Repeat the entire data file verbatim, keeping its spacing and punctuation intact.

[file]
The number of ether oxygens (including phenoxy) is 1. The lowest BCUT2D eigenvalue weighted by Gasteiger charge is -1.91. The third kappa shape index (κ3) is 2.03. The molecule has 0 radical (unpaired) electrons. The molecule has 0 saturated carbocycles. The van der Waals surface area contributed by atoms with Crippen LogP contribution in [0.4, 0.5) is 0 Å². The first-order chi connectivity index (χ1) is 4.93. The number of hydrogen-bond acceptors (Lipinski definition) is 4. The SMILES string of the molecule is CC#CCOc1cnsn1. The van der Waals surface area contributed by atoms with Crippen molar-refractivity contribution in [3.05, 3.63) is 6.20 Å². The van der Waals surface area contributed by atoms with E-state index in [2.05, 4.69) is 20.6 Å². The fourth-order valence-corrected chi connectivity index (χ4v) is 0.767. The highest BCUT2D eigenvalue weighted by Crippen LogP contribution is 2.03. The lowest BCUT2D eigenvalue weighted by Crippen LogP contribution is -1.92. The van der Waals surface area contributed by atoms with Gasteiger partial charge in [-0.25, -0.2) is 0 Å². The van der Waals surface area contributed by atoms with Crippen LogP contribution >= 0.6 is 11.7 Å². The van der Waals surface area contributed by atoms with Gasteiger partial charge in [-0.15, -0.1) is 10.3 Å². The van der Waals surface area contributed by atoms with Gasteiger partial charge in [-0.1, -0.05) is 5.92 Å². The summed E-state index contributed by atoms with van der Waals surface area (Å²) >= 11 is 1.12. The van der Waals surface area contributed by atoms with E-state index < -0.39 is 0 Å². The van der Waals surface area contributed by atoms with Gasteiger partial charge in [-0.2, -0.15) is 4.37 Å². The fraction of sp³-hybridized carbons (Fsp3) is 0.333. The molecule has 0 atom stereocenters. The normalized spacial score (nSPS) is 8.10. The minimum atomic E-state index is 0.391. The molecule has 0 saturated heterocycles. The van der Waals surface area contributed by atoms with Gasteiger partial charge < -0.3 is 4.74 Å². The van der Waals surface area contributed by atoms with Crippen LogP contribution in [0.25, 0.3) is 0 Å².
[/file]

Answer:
The number of ether oxygens (including phenoxy) is 1. The lowest BCUT2D eigenvalue weighted by Gasteiger charge is -1.91. The third kappa shape index (κ3) is 2.03. The molecule has 0 radical (unpaired) electrons. The molecule has 0 saturated carbocycles. The van der Waals surface area contributed by atoms with Crippen LogP contribution in [0.4, 0.5) is 0 Å². The first-order chi connectivity index (χ1) is 4.93. The number of hydrogen-bond acceptors (Lipinski definition) is 4. The SMILES string of the molecule is CC#CCOc1cnsn1. The van der Waals surface area contributed by atoms with Crippen molar-refractivity contribution in [3.05, 3.63) is 6.20 Å². The van der Waals surface area contributed by atoms with E-state index in [2.05, 4.69) is 20.6 Å². The fourth-order valence-corrected chi connectivity index (χ4v) is 0.767. The highest BCUT2D eigenvalue weighted by Crippen LogP contribution is 2.03. The lowest BCUT2D eigenvalue weighted by Crippen LogP contribution is -1.92. The van der Waals surface area contributed by atoms with Gasteiger partial charge in [-0.25, -0.2) is 0 Å². The van der Waals surface area contributed by atoms with Crippen LogP contribution >= 0.6 is 11.7 Å². The van der Waals surface area contributed by atoms with Gasteiger partial charge in [-0.15, -0.1) is 10.3 Å². The van der Waals surface area contributed by atoms with Gasteiger partial charge in [-0.1, -0.05) is 5.92 Å². The summed E-state index contributed by atoms with van der Waals surface area (Å²) >= 11 is 1.12. The van der Waals surface area contributed by atoms with E-state index < -0.39 is 0 Å². The van der Waals surface area contributed by atoms with Gasteiger partial charge in [-0.2, -0.15) is 4.37 Å². The fraction of sp³-hybridized carbons (Fsp3) is 0.333. The molecule has 0 atom stereocenters. The normalized spacial score (nSPS) is 8.10. The minimum atomic E-state index is 0.391. The molecule has 0 saturated heterocycles. The van der Waals surface area contributed by atoms with Gasteiger partial charge < -0.3 is 4.74 Å². The van der Waals surface area contributed by atoms with Crippen LogP contribution in [0.25, 0.3) is 0 Å².